To Her, Love Wayne

when you dance, my heart beats so that I can
barely hear the guitar ripping
through the amplifier, damaging, loud,
and when you look at me and smile,
it seems I’m not alone in this bar but with my lover
who is like me great,

and when you speak
we talk of books, of Ayn Rand, and the meaning of
reading and understanding
that great swirling world just outside the door of this bar,
that can seem so pale sometimes.
I made you that stone blue necklace because it reminded me of
your eyes
and when you wore it right then, while you danced,
I knew it was love.

I traveled every Sunday night for you.
I waited to talk to you, patient.
I bought you beers, and for your sister,
thinking you noticed me, my smile, my love,
I dreamt of you
in my arms, only mine
mine mine mine,
I wanted The Fountainhead to give to you
like in those shaking dreams,
dreams where you and I stood on the summit
and consumed each other
and the pale pale world.

I ignored their laughter, those musicians with long hair,
long past their days of true rock and roll–
who are they to judge me,
they can’t move on from 1979,
from mediocre covers of uninspired music.
I professed my love after four months of longing,
of knowing you and me,
me and her,
meant to be, like a happily ever after…

you smiled
and looked away and around,
around, around, around,
desperate for?
for what?
someone to save you from the embarrassment–

I hear them laughing, and i can’t sleep anymore, and
I hear you saying, “you’re nice, but”
and I can’t dream anymore.
I will be patient. I will wait for you.
you will come crawling on bloody knees to me
back home like the exile who has
gone so far away punished
hurt,
lonely,
near death,
and is forgiven and asked to come home.

Advertisements

3 Comments

Filed under literature, poem, relationships, short story

3 responses to “To Her, Love Wayne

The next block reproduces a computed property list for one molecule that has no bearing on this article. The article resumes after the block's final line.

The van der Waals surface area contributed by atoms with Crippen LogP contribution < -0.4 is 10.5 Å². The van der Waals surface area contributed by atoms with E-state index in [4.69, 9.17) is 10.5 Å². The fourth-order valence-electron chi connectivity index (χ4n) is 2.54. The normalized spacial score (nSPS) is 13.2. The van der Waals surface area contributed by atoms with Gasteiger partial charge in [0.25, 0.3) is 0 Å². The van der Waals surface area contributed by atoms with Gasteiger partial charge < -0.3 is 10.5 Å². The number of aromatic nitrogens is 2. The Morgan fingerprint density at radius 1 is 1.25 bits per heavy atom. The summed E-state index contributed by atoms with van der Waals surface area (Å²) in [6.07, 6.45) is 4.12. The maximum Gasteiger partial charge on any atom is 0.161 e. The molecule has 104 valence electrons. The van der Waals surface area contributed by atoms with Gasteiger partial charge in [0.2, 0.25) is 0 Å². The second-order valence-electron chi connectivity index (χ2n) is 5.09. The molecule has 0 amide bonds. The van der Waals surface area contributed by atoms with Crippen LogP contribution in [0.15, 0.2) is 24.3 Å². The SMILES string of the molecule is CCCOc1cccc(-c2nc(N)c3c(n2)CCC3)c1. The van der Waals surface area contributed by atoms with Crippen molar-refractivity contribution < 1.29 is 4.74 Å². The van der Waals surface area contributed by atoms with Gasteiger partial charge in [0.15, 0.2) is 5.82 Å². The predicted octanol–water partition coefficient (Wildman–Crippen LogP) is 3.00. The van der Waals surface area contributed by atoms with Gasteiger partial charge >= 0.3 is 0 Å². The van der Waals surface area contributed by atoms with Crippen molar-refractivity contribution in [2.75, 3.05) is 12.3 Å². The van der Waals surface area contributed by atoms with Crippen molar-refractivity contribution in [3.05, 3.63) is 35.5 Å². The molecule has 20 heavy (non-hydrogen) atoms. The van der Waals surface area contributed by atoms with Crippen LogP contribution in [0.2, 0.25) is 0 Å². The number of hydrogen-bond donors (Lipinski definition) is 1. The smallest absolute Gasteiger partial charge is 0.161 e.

1. I was reading “A Wrinkle in Time” to my seven year old and even though I could practically recite the book without looking at the words, given how many times I dog eared and devoured it as a kid, we got to a passage and I instantly thought entirely of you:

    (Mrs. Whatsit discussing sonnets to Calvin):

    It is a very strict form of poetry is it not?

    There are fourteen lines, I believe, all in iambic pentameter. That's a very strict rhythm or meter, yes?

    And each line has to end with a rigid rhyme pattern. And if the poet does not do it exactly this way, it is not a sonnet, is it?

    Calvin: You mean you're comparing our lives to a sonnet? A strict form, but freedom within it?

    Yes. You're given the form, but you have to write the sonnet yourself. What you say is completely up to you.

    (end passage)

    Muse, I really enjoy how you say things. You definitely make the middle parts interesting regardless of the structure.

    Sorry I was rude and slipped away without a 'bye!' I was worried about making my flight..

  2. and of course The Fountainhead is my. favorite. book. of. all. time.

    I admit I've robbed Roark's line when he's talking to Ellsworth Toohey “But, I don't think of you” many, many times over…

  3. ty- your comments deserve their own blog. thank you, thank you!

Leave a Reply

Fill in your details below or click an icon to log in:

WordPress.com Logo

You are commenting using your WordPress.com account. Log Out /  Change )

Google+ photo

You are commenting using your Google+ account. Log Out /  Change )

Twitter picture

You are commenting using your Twitter account. Log Out /  Change )

Facebook photo

You are commenting using your Facebook account. Log Out /  Change )

Connecting to %s